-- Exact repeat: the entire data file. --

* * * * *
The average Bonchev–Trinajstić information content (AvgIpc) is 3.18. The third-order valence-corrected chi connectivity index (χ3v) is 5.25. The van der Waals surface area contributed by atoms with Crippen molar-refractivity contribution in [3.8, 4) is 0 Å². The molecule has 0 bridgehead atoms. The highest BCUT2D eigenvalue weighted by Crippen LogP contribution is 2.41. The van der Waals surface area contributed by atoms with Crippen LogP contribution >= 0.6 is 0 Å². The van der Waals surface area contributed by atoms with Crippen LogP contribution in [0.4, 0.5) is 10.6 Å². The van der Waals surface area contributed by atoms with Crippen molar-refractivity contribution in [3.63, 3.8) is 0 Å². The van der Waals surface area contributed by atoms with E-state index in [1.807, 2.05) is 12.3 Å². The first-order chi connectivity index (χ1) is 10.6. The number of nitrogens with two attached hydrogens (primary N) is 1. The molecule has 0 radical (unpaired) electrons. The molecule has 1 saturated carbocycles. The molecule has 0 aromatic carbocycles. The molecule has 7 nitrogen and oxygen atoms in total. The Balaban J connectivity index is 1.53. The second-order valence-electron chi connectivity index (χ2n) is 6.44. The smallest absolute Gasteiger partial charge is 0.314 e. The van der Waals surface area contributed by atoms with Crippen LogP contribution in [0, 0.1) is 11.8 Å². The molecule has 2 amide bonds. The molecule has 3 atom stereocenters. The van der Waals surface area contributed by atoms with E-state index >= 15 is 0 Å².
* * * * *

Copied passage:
The average Bonchev–Trinajstić information content (AvgIpc) is 3.18. The third-order valence-corrected chi connectivity index (χ3v) is 5.25. The van der Waals surface area contributed by atoms with Crippen molar-refractivity contribution in [3.8, 4) is 0 Å². The molecule has 0 bridgehead atoms. The highest BCUT2D eigenvalue weighted by Crippen LogP contribution is 2.41. The van der Waals surface area contributed by atoms with Crippen LogP contribution >= 0.6 is 0 Å². The van der Waals surface area contributed by atoms with Crippen LogP contribution in [0.4, 0.5) is 10.6 Å². The van der Waals surface area contributed by atoms with Crippen molar-refractivity contribution in [3.63, 3.8) is 0 Å². The van der Waals surface area contributed by atoms with E-state index in [1.807, 2.05) is 12.3 Å². The first-order chi connectivity index (χ1) is 10.6. The number of nitrogens with two attached hydrogens (primary N) is 1. The molecule has 0 radical (unpaired) electrons. The molecule has 1 saturated carbocycles. The molecule has 0 aromatic carbocycles. The molecule has 7 nitrogen and oxygen atoms in total. The Balaban J connectivity index is 1.53. The second-order valence-electron chi connectivity index (χ2n) is 6.44. The smallest absolute Gasteiger partial charge is 0.314 e. The van der Waals surface area contributed by atoms with Crippen LogP contribution in [0, 0.1) is 11.8 Å². The molecule has 2 amide bonds. The molecule has 3 atom stereocenters. The van der Waals surface area contributed by atoms with E-state index >= 15 is 0 Å².